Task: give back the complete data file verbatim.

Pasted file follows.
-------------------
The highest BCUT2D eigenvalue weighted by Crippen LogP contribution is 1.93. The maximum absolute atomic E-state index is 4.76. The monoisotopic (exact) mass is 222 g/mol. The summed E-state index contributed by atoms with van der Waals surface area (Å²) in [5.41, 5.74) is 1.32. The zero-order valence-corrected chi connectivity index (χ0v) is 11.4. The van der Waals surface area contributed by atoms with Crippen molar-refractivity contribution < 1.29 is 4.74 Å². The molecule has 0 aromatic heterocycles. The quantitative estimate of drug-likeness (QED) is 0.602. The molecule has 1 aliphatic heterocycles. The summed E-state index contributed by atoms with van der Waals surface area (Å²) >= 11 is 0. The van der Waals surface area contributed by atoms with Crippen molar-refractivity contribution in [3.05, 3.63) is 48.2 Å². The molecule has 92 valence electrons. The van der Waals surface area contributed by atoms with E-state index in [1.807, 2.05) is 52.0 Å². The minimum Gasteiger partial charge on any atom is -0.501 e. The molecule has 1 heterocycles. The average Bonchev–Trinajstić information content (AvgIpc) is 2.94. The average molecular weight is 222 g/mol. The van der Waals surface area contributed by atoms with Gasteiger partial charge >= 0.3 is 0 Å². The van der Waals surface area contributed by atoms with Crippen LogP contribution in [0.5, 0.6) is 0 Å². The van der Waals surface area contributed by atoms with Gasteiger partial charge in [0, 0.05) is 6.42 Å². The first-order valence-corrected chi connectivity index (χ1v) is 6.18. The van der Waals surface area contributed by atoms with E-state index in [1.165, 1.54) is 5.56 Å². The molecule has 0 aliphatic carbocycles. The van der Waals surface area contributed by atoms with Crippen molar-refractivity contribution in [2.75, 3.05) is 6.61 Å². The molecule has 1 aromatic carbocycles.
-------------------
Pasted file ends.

The highest BCUT2D eigenvalue weighted by Crippen LogP contribution is 1.93. The maximum absolute atomic E-state index is 4.76. The monoisotopic (exact) mass is 222 g/mol. The summed E-state index contributed by atoms with van der Waals surface area (Å²) in [5.41, 5.74) is 1.32. The zero-order valence-corrected chi connectivity index (χ0v) is 11.4. The van der Waals surface area contributed by atoms with Crippen molar-refractivity contribution < 1.29 is 4.74 Å². The molecule has 0 aromatic heterocycles. The quantitative estimate of drug-likeness (QED) is 0.602. The molecule has 1 aliphatic heterocycles. The summed E-state index contributed by atoms with van der Waals surface area (Å²) >= 11 is 0. The van der Waals surface area contributed by atoms with Crippen molar-refractivity contribution in [3.05, 3.63) is 48.2 Å². The molecule has 92 valence electrons. The van der Waals surface area contributed by atoms with E-state index in [1.807, 2.05) is 52.0 Å². The minimum Gasteiger partial charge on any atom is -0.501 e. The molecule has 1 heterocycles. The average Bonchev–Trinajstić information content (AvgIpc) is 2.94. The average molecular weight is 222 g/mol. The van der Waals surface area contributed by atoms with Gasteiger partial charge >= 0.3 is 0 Å². The van der Waals surface area contributed by atoms with Crippen LogP contribution in [0.5, 0.6) is 0 Å². The van der Waals surface area contributed by atoms with Gasteiger partial charge in [0, 0.05) is 6.42 Å². The first-order valence-corrected chi connectivity index (χ1v) is 6.18. The van der Waals surface area contributed by atoms with E-state index in [1.165, 1.54) is 5.56 Å². The molecule has 0 aliphatic carbocycles. The van der Waals surface area contributed by atoms with Crippen molar-refractivity contribution in [2.75, 3.05) is 6.61 Å². The molecule has 1 aromatic carbocycles.